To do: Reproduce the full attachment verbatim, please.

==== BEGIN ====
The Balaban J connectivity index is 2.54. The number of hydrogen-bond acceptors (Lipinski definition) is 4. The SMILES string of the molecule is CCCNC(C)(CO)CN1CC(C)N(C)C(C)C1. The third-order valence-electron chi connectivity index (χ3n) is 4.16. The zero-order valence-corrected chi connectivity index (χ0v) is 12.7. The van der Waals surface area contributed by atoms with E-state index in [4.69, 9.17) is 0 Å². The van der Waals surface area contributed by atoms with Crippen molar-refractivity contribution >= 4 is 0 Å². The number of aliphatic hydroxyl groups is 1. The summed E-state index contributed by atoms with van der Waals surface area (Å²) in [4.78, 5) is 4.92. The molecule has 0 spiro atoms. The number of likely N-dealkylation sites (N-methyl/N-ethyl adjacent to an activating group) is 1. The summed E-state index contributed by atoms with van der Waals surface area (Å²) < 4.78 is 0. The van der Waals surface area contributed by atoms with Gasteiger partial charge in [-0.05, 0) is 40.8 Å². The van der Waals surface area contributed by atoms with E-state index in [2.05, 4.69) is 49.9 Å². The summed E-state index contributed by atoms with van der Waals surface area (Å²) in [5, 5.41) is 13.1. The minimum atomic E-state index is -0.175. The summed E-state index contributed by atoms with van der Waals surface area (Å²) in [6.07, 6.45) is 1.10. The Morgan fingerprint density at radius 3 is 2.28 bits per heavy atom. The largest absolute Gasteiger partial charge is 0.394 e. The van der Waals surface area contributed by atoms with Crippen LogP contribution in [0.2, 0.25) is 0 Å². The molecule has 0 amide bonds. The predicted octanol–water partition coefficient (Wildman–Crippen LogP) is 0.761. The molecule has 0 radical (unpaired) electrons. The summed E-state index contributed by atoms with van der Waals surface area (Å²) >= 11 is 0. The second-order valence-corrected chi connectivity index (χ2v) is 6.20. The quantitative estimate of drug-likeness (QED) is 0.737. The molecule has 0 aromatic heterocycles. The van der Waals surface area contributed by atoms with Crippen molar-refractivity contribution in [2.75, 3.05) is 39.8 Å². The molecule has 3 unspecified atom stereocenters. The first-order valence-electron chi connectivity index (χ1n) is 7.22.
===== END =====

The Balaban J connectivity index is 2.54. The number of hydrogen-bond acceptors (Lipinski definition) is 4. The SMILES string of the molecule is CCCNC(C)(CO)CN1CC(C)N(C)C(C)C1. The third-order valence-electron chi connectivity index (χ3n) is 4.16. The zero-order valence-corrected chi connectivity index (χ0v) is 12.7. The van der Waals surface area contributed by atoms with E-state index in [4.69, 9.17) is 0 Å². The van der Waals surface area contributed by atoms with Crippen molar-refractivity contribution >= 4 is 0 Å². The number of aliphatic hydroxyl groups is 1. The summed E-state index contributed by atoms with van der Waals surface area (Å²) in [4.78, 5) is 4.92. The molecule has 0 spiro atoms. The number of likely N-dealkylation sites (N-methyl/N-ethyl adjacent to an activating group) is 1. The summed E-state index contributed by atoms with van der Waals surface area (Å²) < 4.78 is 0. The van der Waals surface area contributed by atoms with Gasteiger partial charge in [-0.05, 0) is 40.8 Å². The van der Waals surface area contributed by atoms with E-state index in [2.05, 4.69) is 49.9 Å². The summed E-state index contributed by atoms with van der Waals surface area (Å²) in [5, 5.41) is 13.1. The minimum atomic E-state index is -0.175. The summed E-state index contributed by atoms with van der Waals surface area (Å²) in [6.07, 6.45) is 1.10. The Morgan fingerprint density at radius 3 is 2.28 bits per heavy atom. The largest absolute Gasteiger partial charge is 0.394 e. The van der Waals surface area contributed by atoms with Crippen LogP contribution in [0.2, 0.25) is 0 Å². The molecule has 0 amide bonds. The predicted octanol–water partition coefficient (Wildman–Crippen LogP) is 0.761. The molecule has 0 radical (unpaired) electrons. The summed E-state index contributed by atoms with van der Waals surface area (Å²) >= 11 is 0. The second-order valence-corrected chi connectivity index (χ2v) is 6.20. The quantitative estimate of drug-likeness (QED) is 0.737. The molecule has 0 aromatic heterocycles. The van der Waals surface area contributed by atoms with Crippen molar-refractivity contribution in [2.75, 3.05) is 39.8 Å². The molecule has 3 unspecified atom stereocenters. The first-order valence-electron chi connectivity index (χ1n) is 7.22.